I have pretty much the same situation as you (the original poster), same amount of years, the same feelings, and the same assumption that quitting would be a big mistake, at least financially.
Try to resist all those who say you should follow your heart and jump off the wheel, because there’s a good chance it might actually be a big mistake.
However, don’t also turn a blind eye at these feelings you’re having. If you’re bored, you are bored.
One thing I’ve found very useful is to constantly keep a few alternative plans in the drawer. Their mere existence reduces the feeling of being trapped by one’s career. They are also a security warranty. If my job was suddenly to end, I’d have something else to go on with, and not starting from scratch.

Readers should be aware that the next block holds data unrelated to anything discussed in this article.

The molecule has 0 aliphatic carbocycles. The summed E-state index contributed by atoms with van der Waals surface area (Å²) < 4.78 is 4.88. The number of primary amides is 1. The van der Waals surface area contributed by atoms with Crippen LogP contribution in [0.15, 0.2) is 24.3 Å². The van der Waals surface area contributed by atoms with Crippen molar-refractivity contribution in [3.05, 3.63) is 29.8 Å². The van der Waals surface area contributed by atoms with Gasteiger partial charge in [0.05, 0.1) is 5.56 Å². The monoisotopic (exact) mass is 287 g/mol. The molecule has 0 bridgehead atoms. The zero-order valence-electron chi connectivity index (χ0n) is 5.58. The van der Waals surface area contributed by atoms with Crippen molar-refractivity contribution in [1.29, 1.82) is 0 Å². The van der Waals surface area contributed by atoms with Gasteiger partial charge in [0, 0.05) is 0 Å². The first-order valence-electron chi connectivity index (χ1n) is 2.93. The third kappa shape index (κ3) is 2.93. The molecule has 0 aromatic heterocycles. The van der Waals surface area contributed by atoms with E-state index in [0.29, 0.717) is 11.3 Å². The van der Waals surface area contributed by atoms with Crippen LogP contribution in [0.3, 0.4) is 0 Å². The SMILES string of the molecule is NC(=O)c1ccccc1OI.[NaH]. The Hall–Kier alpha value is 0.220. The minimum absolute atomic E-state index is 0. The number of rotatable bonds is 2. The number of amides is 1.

Hobbies are also very useful. Writing is such a hobby for me, and there are a few others. Writing is certainly something I’d love to do all days, but since it doesn’t pay the bills, it’s better to convince myself that I need to do one thing for income so I can then sit down in a comfortable flat to type my unprofitable manuscripts and poems.
I know, time is a major constraint here. But one can utilize a lot of good time from other wasted moments than a paid job. For example, I quit both TV and computer games long ago for the reason that they consume time. My free time should always be dedicated to what I truly love.